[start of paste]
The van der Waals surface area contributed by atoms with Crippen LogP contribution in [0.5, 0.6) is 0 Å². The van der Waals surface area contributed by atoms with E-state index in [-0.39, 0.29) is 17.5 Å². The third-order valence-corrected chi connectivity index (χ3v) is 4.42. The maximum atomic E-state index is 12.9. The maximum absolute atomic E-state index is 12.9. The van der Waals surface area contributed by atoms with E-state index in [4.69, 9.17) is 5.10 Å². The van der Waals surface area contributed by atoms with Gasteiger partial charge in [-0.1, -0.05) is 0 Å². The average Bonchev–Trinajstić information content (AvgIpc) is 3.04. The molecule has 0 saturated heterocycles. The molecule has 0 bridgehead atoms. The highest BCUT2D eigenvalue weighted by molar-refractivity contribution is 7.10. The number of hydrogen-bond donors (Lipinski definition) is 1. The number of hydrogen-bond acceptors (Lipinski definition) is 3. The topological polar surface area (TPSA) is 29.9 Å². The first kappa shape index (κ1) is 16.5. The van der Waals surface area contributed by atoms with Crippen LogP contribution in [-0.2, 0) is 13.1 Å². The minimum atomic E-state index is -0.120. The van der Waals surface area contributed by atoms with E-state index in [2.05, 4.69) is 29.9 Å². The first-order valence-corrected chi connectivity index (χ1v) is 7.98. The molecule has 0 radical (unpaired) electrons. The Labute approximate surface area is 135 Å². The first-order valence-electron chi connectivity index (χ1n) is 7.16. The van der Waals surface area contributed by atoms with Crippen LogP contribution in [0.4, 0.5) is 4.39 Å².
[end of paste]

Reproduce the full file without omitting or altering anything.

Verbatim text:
The van der Waals surface area contributed by atoms with Crippen LogP contribution in [0.5, 0.6) is 0 Å². The van der Waals surface area contributed by atoms with E-state index in [-0.39, 0.29) is 17.5 Å². The third-order valence-corrected chi connectivity index (χ3v) is 4.42. The maximum atomic E-state index is 12.9. The maximum absolute atomic E-state index is 12.9. The van der Waals surface area contributed by atoms with E-state index in [4.69, 9.17) is 5.10 Å². The van der Waals surface area contributed by atoms with Gasteiger partial charge in [-0.1, -0.05) is 0 Å². The average Bonchev–Trinajstić information content (AvgIpc) is 3.04. The molecule has 0 saturated heterocycles. The molecule has 0 bridgehead atoms. The highest BCUT2D eigenvalue weighted by molar-refractivity contribution is 7.10. The number of hydrogen-bond donors (Lipinski definition) is 1. The number of hydrogen-bond acceptors (Lipinski definition) is 3. The topological polar surface area (TPSA) is 29.9 Å². The first kappa shape index (κ1) is 16.5. The van der Waals surface area contributed by atoms with Crippen LogP contribution in [-0.2, 0) is 13.1 Å². The minimum atomic E-state index is -0.120. The van der Waals surface area contributed by atoms with E-state index in [2.05, 4.69) is 29.9 Å². The first-order valence-corrected chi connectivity index (χ1v) is 7.98. The molecule has 0 radical (unpaired) electrons. The Labute approximate surface area is 135 Å². The first-order valence-electron chi connectivity index (χ1n) is 7.16. The van der Waals surface area contributed by atoms with Crippen LogP contribution in [0.4, 0.5) is 4.39 Å².